I was so fucking skeptical my eyes nearly rolled right out of my head, out the door and went off to live a life of their own somewhere without me and my confused ass brain, but the concept that there was something out there that might free me from this misery I was in was so fascinating I had to know more.
I googled “fat acceptance blogs,” with the same curiosity I would, “is Bigfoot real?”
The internet was a little different back then. If you google this today, you get directed to feminist websites that have entire catalogs of articles written about this. There’s a Wikipedia page for it. There are dozens of actual books written about it. There’s a whole glossary of new terms with which to discuss it. Back then, it was a relatively small community of bloggers who wrote on their own individual blogs and shared information. It was insulated. It was subversive.
I don’t know if I can properly convey how it felt to read these blogs. Literally for the first time in my fat life (all of it post puberty) I felt like I mattered, but more than that, I felt like myself. Truth bomb after truth bomb just flooded my consciousness. Everything was just a resounding brilliant exuberant form of “YES!” Fat people are people! It’s not nice to make fun of people, even if they’re fat! Fat people can be healthy! Skinny people are sometimes unhealthy! Diets don’t work! You deserve love! You are a person! Your body is not bad because it’s fat! Boom. Boom. Boom.
The fountain of all this fat acceptance wisdom seemed to emanate mainly from one place though, and that was Kate Harding‘s blog, Shapely Prose, where Kate and other bloggers dissected fat hatred, and proposed the radical feminist concept that fat people are people. She certainly wasn’t the only influential blogger, but she was definitely at the top. She was whip-smart and was published and featured in bigger more reputable places than just her blog. She also wrote about feminism and other things not related to fat acceptance. She had a ton of credibility and she is an even more respected and widely read author today.
Kate had inspired thousands of women to consider the possibility that they weren’t worthless horrible human beings simply because they didn’t look like Victoria’s secret models. She had also written, really, the quintessential manifesto for fat acceptance which was and still is, the Shapely Prose FAQ page, in which she answered with sass, research, science, data, logic, and incredibly well-reasoned arguments why being fat is not a crime, it’s actually okay, fine, and not a moral failure. I will forever be grateful to her and that community for speaking out and giving me this life line.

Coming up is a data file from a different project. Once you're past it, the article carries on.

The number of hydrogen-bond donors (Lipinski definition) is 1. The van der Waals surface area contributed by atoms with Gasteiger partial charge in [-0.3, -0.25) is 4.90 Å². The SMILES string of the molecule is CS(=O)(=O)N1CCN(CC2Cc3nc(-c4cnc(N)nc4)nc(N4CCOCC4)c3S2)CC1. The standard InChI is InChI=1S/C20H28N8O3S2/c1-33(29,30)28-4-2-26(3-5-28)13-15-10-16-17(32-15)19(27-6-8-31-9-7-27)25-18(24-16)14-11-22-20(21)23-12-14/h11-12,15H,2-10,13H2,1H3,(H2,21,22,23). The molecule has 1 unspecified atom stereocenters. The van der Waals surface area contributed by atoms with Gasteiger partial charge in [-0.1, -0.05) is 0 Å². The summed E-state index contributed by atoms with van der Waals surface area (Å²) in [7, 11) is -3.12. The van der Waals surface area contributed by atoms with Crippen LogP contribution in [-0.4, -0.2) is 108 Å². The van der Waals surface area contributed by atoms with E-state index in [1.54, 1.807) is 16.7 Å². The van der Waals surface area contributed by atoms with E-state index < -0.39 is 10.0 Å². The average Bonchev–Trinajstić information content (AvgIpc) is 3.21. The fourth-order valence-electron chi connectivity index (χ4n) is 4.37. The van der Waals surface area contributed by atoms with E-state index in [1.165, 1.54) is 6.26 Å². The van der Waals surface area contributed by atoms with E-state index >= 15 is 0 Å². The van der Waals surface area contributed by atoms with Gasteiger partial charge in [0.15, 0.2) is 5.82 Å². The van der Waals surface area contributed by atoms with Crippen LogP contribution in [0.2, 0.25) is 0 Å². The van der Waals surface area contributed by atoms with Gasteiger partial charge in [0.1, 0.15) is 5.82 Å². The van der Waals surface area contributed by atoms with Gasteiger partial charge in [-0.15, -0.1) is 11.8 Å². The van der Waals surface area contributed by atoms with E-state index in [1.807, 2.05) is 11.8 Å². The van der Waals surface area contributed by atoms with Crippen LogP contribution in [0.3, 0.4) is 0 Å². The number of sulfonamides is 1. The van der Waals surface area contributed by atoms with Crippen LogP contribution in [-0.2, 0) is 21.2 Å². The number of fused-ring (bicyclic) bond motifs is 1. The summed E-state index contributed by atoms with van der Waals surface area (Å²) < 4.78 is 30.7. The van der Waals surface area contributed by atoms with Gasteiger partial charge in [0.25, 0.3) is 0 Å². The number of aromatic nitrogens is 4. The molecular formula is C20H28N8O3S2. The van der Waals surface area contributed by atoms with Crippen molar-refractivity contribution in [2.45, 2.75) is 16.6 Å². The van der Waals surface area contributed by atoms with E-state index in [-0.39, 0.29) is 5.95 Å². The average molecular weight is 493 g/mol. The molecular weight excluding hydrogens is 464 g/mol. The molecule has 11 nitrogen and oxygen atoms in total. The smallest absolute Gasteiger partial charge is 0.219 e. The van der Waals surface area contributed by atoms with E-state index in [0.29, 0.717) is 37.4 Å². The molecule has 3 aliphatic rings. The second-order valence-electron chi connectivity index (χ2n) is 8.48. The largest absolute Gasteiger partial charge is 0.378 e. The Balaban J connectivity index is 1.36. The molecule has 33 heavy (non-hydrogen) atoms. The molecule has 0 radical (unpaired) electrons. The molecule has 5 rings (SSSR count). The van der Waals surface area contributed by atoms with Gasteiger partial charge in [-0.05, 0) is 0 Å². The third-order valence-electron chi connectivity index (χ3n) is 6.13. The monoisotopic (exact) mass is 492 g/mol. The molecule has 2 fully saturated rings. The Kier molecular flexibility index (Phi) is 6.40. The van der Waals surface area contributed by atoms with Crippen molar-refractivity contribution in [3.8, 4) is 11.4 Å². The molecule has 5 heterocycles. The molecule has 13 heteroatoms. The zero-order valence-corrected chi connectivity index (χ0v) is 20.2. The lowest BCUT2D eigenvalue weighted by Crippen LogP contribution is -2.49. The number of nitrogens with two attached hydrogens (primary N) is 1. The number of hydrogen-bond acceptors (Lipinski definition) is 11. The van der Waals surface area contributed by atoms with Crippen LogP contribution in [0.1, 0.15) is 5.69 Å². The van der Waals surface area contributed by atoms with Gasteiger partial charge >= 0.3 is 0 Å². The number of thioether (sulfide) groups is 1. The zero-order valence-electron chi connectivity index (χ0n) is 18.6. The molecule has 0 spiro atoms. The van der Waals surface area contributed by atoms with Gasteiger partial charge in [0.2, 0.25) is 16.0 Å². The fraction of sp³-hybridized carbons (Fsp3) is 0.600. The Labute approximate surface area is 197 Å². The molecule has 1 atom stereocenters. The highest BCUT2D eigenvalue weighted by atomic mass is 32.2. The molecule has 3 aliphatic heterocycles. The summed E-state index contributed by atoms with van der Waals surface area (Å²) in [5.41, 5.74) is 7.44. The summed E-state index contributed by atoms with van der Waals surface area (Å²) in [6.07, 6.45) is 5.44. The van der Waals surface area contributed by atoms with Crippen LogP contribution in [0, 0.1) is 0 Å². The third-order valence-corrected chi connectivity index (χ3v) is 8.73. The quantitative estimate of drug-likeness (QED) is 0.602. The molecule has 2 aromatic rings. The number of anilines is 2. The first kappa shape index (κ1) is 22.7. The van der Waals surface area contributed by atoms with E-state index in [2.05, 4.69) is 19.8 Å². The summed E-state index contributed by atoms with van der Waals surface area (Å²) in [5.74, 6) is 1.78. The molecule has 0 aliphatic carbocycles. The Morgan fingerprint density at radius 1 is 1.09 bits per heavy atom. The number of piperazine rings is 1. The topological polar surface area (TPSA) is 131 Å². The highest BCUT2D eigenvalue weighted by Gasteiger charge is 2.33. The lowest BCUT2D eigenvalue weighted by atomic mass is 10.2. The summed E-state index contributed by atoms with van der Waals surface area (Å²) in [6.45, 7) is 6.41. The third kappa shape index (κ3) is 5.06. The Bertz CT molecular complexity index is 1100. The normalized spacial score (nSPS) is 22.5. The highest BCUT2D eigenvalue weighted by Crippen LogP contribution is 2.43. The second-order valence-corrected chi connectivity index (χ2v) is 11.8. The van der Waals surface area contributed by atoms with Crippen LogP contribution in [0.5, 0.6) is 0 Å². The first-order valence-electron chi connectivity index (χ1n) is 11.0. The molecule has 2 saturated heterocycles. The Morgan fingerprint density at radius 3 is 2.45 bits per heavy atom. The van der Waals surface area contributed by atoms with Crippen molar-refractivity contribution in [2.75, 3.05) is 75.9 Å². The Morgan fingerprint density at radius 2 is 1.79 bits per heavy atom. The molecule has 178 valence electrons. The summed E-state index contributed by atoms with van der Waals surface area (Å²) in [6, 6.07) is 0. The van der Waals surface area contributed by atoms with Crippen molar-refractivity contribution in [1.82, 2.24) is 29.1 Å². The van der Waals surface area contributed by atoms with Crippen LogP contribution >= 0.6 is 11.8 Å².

The thing was, not in a bullying way, but in a frank, in-your-face, truth-telling bad ass kind of way, Kate’s writing gave me similar feelings to what the Skinny Bitch diet had, but instead of angry shame it was more like angry feminist inner power, and this time I could tell, for whatever reason, that without a doubt, she was right.
Even at my most committed on the Skinny Bitch diet, I was dubious that it was trustworthy. For one thing, I never became the svelte sophisticated glamorous thin woman I had been promised on the Skinny Bitch diet, and I had followed it to the letter for months, yes, even exercising. I had just gotten sadder.
Nothing in my life improved from dieting, and I think it was this sort of rock bottom that allowed me to see the light. I was depressed, unfulfilled, overworked, underpaid and not pursuing any of my passions. I wanted to write but I wasn’t writing. I wanted to do theater but I never auditioned. I wanted a boyfriend but I detested my own body and appearance so much that men could smell my misery from a mile away. I was a walking red flag.
I wasn’t in control of my life at all, and I was placing all my dreams and effort to make those dreams happen in the hands of a diet book written by self-proclaimed bitches. It’s not like this was the first diet I’d gone on. I had been on many before it, but this was the last one (and in my opinion the most evil). I no longer wanted to be thin above all else. I wanted to be a nice smart person and a good human being, and I started by being that to myself.
I forever gave up on the idea that “once I was thin,” everything would get better, and you know what happened? Pretty much everything got better. I moved to New York, where I got my first published writing work. I put up my own original plays. I started my own blog, a body positive style blog that I wrote as a silly character/alter ego named Coco Beautiful, and it started raining men. I was pulling HOT dudes that I never would have even had the confidence to look at when I was in my dieting craze (otherwise known as my entire teenage to adult life to that point).
Also, this new “fat acceptance phase” did something no diet ever managed. It stuck. Despite the fact that fat hatred is still resiliently lurking around every corner, I am still fighting it, over 8 years later, and my life is better than ever. My mental health is the best it’s ever been. I have a beautiful healthy child who fills my life with joy and purpose. I’m dating a great guy right now. I’m getting paid for my writing work. I have incredible friends and family. I feel beautiful. I love my style and taste and feel wonderful and sexy in my own skin. I eat. whatever. I. want. to.
It wasn’t easy and it still isn’t. If you haven’t noticed, there are a lot more people trying to convince you to be thin than not, but it’s a lot better, and one thing I know for sure, is that I’m pleased as punch not to be anybody’s bitch, skinny or otherwise.